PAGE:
Worth calling out how we access the specific comment thread’s data from the Recoil atom family — by calling out the atom as — commentThreadsState(threadID). This gives us the value of the atom and a setter to update just that atom in the family. If the comments are being lazy loaded from the server, Recoil also provides a useRecoilStateLoadable[37] hook that returns a Loadable[38] object which tells us about the loading state of the atom’s data. If it is still loading, we can choose to show a loading state in the popover.

Now, we access the threadData and render the list of comments. Each comment is rendered by the CommentRow component.

# src/components/CommentThreadPopover.js

return (
    <NodePopover
      ...
    >
      <div className={"comment-list"}>
        {threadData.comments.map((comment, index) => (
          <CommentRow key={`comment_${index}`} comment={comment} />
        ))}
      </div>
      ...
    </NodePopover>
);

Below is the implementation of CommentRow that renders the comment text and other metadata like author name and creation time. We use the date-fns module to show a formatted creation time.

# src/components/CommentRow.js

import { format } from "date-fns";

export default function CommentRow({
  comment: { author, text, creationTime },
}) {
  return (
    <div className={"comment-row"}>
      <div className="comment-author-photo">
        <i className="bi bi-person-circle comment-author-photo"></i>
      </div>
      <div>
        <span className="comment-author-name">{author}</span>
        <span className="comment-creation-time">
          {format(creationTime, "eee MM/dd H:mm")}
        </span>
        <div className="comment-text">{text}</div>
      </div>
    </div>
  );
}

We’ve extracted this to be its own component as we re-use it later when we implement the Comment Sidebar.

At this point, our Comment Popover has all the code it needs to allow inserting new comments and updating the Recoil state for the same. Let’s verify that. On the browser console, using the Recoil Debug Observer we added earlier, we’re able to verify that the Recoil atom for the comment thread is getting updated correctly as we add new comments to the thread.

Comment Thread Popover loads on selecting a comment thread.

Earlier in the article, we’ve called out why occasionally, it may so happen that the rules we implemented prevent a certain comment thread to not be accessible by clicking on its text node(s) alone — depending upon the combination of overlap. For such cases, we need a Comments Sidebar that lets the user get to any and all comment threads in the document.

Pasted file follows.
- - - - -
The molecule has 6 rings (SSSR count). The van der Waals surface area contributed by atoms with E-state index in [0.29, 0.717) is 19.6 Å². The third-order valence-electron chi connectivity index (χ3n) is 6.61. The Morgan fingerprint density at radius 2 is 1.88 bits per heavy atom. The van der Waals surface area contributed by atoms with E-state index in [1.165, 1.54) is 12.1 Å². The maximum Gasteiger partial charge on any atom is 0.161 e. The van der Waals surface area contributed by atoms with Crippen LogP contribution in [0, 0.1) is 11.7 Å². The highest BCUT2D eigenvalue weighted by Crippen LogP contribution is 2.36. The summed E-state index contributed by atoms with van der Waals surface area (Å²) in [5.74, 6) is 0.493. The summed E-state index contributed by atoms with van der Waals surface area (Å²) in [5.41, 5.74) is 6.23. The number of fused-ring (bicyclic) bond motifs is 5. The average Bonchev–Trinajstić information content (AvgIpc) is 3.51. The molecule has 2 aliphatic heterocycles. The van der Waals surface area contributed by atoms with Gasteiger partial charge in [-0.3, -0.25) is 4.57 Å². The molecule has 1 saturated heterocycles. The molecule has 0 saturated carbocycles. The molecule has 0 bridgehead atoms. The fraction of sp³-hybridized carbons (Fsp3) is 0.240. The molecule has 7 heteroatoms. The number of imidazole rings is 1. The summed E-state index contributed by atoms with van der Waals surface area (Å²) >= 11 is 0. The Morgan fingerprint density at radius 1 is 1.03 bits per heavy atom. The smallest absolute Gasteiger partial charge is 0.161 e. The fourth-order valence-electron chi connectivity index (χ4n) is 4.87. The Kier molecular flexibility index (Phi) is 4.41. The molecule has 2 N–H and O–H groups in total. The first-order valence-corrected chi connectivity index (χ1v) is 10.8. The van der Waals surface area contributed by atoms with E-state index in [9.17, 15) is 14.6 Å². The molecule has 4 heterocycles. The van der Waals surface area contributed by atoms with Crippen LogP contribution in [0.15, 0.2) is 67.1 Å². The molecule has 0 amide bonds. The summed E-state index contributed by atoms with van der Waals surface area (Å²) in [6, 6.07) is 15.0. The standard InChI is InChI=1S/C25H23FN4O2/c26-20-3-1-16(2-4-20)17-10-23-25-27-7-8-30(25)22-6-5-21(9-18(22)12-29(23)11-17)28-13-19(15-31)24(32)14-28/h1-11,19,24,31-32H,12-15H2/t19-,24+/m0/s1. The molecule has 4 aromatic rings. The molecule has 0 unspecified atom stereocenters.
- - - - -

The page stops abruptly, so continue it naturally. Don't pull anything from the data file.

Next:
A Comments Sidebar is also a good addition that weaves into a Suggestion & Review workflow where a reviewer can navigate through all the comment threads one after the other in a sweep and be able to leave comments/replies wherever they feel the need to. Before we start implementing the sidebar, there is one unfinished task we take care of below.

When the document is loaded in the editor, we need to scan the document to find all the comment threads and add them to the Recoil atoms we created above as part of the initialization process. Let’s write a utility function in EditorCommentUtils that scans the text nodes, finds all the comment threads and adds them to the Recoil atom.

# src/utils/EditorCommentUtils.js

export async function initializeStateWithAllCommentThreads(
  editor,
  addCommentThread
) {
  const textNodesWithComments = Editor.nodes(editor, {
    at: [],
    mode: "lowest",
    match: (n) => Text.isText(n) && getCommentThreadsOnTextNode(n).size > 0,
  });

  const commentThreads = new Set();

  let textNodeEntry = textNodesWithComments.next().value;
  while (textNodeEntry != null) {
    [...getCommentThreadsOnTextNode(textNodeEntry[0])].forEach((threadID) => {
      commentThreads.add(threadID);
    });
    textNodeEntry = textNodesWithComments.next().value;
  }

  Array.from(commentThreads).forEach((id) =>
    addCommentThread(id, {
      comments: [
        {
          author: "Jane Doe",
          text: "Comment Thread Loaded from Server",
          creationTime: new Date(),
        },
      ],
      status: "open",
    })
  );
}
Syncing with Backend Storage and Performance Consideration

For the context of the article, as we’re purely focused on the UI implementation, we just initialize them with some data that lets us confirm the initialization code is working.